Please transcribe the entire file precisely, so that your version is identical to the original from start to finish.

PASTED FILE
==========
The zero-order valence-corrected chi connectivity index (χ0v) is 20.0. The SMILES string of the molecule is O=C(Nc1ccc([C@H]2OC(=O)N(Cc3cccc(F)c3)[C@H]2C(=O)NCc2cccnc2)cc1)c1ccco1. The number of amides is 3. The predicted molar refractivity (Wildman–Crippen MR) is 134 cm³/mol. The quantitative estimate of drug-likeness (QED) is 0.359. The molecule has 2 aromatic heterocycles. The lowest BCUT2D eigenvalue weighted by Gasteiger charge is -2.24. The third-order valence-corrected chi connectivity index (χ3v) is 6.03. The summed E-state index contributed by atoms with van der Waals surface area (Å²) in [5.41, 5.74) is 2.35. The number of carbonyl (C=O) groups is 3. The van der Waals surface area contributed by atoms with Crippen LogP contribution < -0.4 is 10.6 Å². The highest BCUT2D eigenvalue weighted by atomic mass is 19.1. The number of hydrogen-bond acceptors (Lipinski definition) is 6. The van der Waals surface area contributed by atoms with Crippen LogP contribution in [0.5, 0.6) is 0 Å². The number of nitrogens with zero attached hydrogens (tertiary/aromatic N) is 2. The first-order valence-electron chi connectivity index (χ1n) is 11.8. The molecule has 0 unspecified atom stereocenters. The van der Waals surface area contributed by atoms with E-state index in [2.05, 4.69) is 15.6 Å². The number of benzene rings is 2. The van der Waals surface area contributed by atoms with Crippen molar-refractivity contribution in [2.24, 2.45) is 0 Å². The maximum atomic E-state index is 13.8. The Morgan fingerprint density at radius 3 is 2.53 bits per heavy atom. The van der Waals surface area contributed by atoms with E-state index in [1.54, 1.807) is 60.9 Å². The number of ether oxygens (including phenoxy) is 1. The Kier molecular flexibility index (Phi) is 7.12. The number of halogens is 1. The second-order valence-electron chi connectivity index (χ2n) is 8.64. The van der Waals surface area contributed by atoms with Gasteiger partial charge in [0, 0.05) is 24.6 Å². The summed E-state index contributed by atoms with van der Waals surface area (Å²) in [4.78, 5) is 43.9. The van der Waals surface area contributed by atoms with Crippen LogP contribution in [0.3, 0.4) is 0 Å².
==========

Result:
The zero-order valence-corrected chi connectivity index (χ0v) is 20.0. The SMILES string of the molecule is O=C(Nc1ccc([C@H]2OC(=O)N(Cc3cccc(F)c3)[C@H]2C(=O)NCc2cccnc2)cc1)c1ccco1. The number of amides is 3. The predicted molar refractivity (Wildman–Crippen MR) is 134 cm³/mol. The quantitative estimate of drug-likeness (QED) is 0.359. The molecule has 2 aromatic heterocycles. The lowest BCUT2D eigenvalue weighted by Gasteiger charge is -2.24. The third-order valence-corrected chi connectivity index (χ3v) is 6.03. The summed E-state index contributed by atoms with van der Waals surface area (Å²) in [5.41, 5.74) is 2.35. The number of carbonyl (C=O) groups is 3. The van der Waals surface area contributed by atoms with Crippen LogP contribution < -0.4 is 10.6 Å². The highest BCUT2D eigenvalue weighted by atomic mass is 19.1. The number of hydrogen-bond acceptors (Lipinski definition) is 6. The van der Waals surface area contributed by atoms with Crippen LogP contribution in [0.5, 0.6) is 0 Å². The number of nitrogens with zero attached hydrogens (tertiary/aromatic N) is 2. The first-order valence-electron chi connectivity index (χ1n) is 11.8. The molecule has 0 unspecified atom stereocenters. The van der Waals surface area contributed by atoms with E-state index in [2.05, 4.69) is 15.6 Å². The number of benzene rings is 2. The van der Waals surface area contributed by atoms with Crippen molar-refractivity contribution in [2.24, 2.45) is 0 Å². The maximum atomic E-state index is 13.8. The Morgan fingerprint density at radius 3 is 2.53 bits per heavy atom. The van der Waals surface area contributed by atoms with E-state index in [1.54, 1.807) is 60.9 Å². The number of ether oxygens (including phenoxy) is 1. The Kier molecular flexibility index (Phi) is 7.12. The number of halogens is 1. The second-order valence-electron chi connectivity index (χ2n) is 8.64. The van der Waals surface area contributed by atoms with Gasteiger partial charge in [0, 0.05) is 24.6 Å². The summed E-state index contributed by atoms with van der Waals surface area (Å²) in [4.78, 5) is 43.9. The van der Waals surface area contributed by atoms with Crippen LogP contribution in [0.3, 0.4) is 0 Å².